On the radio, on TV, in newspapers, online, everyone, including myself, put their two cents in. But women were still kidnapped and raped, men slaughtered, and children orphaned, in a place that I’d visited only three years prior, during a time when a woman such as myself could step out of the house wearing her Western clothing without anyone batting an eye let alone threatening to kill her, or simply killing her, if she didn’t veil and remove her makeup. True, people were tired then because of the UN imposed sanctions and Saddam’s regime but they were safe from the senseless and random violent acts that grabbed hold of the country like coyotes attacking a chicken hen. That also grabbed hold of me.

The violence drained my creativity and led me to a dark place where I lost my literary voice. Then I met a shaman, I met Lynn Andrews. Her teachings dusted off the residue that clogged up my creativity, one by one removing the particles of fear and sadness, eventually bringing me from darkness into light. These teachings also brought me, through my writings, to a place of service.

Once someone asked, “What is shamanism?” To me, shamanism is a healing, through love, through nature, through the Creator. It’s a natural way of living which had survived harmlessly for hundreds of thousands of years, for even longer, until the agricultural revolution occurred in ancient Mesopotamia, now called Iraq, when people began to control others through food production. Shamanism opened my heart and healed my voice, to where I was able to write full-time, today publishing my eighth book. It’s an ancient teaching that works in the twenty-first century, and I believe, will continue to expand and be embraced because we’re beginning to realize the benefits it offers our world.

 

Healing Wisdom for a Wounded World: My Life-Changing Journey Through a Shamanic School http://www.amazon.com/Healing-Wisdom-Wounded-World-Life-Changing/dp/0977679047/ref=sr_1_2?ie=UTF8&qid=1454348624&sr=8-2&keywords=Weam+Namou

Iraqi Americans: The Lives of the Artists

Iraqi Americans the lives of the artists FRONT for Amazon

Artists have a story, a story that affects their pallets. In Iraqi Americans: The Lives of the Artists, I wanted to honor artists of Mesopotamian ancestry by giving them the opportunity to share their incredible stories themselves rather than risk having others to do it for them, as was the case with Layla Al Attar.

Layla Al Attar died in 1993, along with her husband, after her house was bombed by a US missile. Iraqi news announced that she was killed since she was responsible for creating the mosaic of George Bush Sr.’s face on the steps of Al Rashid Hotel, over which Iraqis and people from all over the world walked on upon entering. Unfortunately, she is remembered more so by how she died rather than by her incredible talent and the way in which she lived her life. Worse than that, many misinterpret the play 9 Parts of Desire by Heather Raffo to be based on her life.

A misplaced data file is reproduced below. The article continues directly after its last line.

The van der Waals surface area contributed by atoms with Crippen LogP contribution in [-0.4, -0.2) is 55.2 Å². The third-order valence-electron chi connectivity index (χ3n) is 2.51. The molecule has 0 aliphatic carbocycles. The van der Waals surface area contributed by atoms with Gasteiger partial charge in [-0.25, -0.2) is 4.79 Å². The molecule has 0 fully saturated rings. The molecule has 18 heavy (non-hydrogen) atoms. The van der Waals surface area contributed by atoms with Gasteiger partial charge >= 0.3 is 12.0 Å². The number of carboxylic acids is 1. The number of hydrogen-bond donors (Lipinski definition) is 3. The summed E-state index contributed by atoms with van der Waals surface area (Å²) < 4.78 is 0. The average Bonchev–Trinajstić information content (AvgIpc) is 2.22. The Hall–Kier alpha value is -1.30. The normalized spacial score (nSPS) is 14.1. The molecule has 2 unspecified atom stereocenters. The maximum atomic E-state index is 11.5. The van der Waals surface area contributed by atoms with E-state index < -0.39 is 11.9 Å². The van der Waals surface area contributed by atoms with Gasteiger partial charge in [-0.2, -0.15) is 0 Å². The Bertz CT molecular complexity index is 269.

Like Al Attar, the 16 artists in this book are not victims, but victors over their lives, following their passions and finding ways to showcase it despite any and all challenges.

This book is available in print and as an eBook

http://www.amazon.com/Lives-Artists-Iraqi-Americans/dp/0977679012/ref=sr_1_4?s=books&ie=UTF8&qid=1444272104&sr=1-4&keywords=Weam+Namou

Real Talent Lives in My Neighborhood

Sabah Wazi 2Today I went to Wazi’s Rug Shop to pick up a gift that talented artists Sabah Selou Wazi made for me. Sabah is one of sixteen artists I interviewed for my upcoming book, Iraqi Americans: The Lives of the Artists. Because the shop is only a few blocks from my house, I mostly interviewed Sabah at his shop.

Each time I go into the shop, I feel I’m entering a small museum. Sabah has a studio in the back of the and his artwork is displayed in various corners in the front. Being surrounded by Babylonian and Sumerian artwork makes you want to wander around, and basically, not leave. When visitors admire his work, Sabah takes the opportunity to introduce and educate them to the rich history and culture of Mesopotamia. Doing so has become dearer to him since the horrific attempts to destroy Iraq’s heritage.

About a month ago, Sabah told me that he made clay tablets with cuneiform writing, replicas of those made during ancient Babylonian and Sumerian times. He passed them out for free during the opening of the Keys Grace Academy in Madison Heights. Grace Academy is the first Chaldean charter school in the United States. He told me he would make some tablets for me and my family. Today I picked up these four tablets.

Aside from being impressed by the detail of his work, so many feelings went through me as I held the stones that resemble those made thousands of years ago by my ancestors, who invented the first writing system.  There was a mixture of awe and wonder, a real closeness to my birth country, but also a little sadness to what has happened to that land. By the time I returned home, the sadness was gone and all that was left was joy – joy at having a number of real talented artists live in my neighborhood and doing their part in keeping the memory of the Cradle of Civilization alive.

Sabah Wazi

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AKITU, Chaldean Babylonian New Year Festival

Akitu

Akitu/Chaldean Babylonian New Year Festival is a festival that marks the renewal of life, the beginning of spring in ancient Mesopotamia. It is also referred to as Resh Shatti(m), which literary means the beginning of the year.

In Babylonian religion, whether during the first recorded unification of ancient Mesopotamia under the legendary king of Kish Meshalim (2550 BC) or during the Babylonian dynasties, it came to be dedicated to Marduk’s victory over Goddess Tiamat, the bloated female dragon that personifies the saltwater ocean; in short, the victory of civilization and order on Chaos.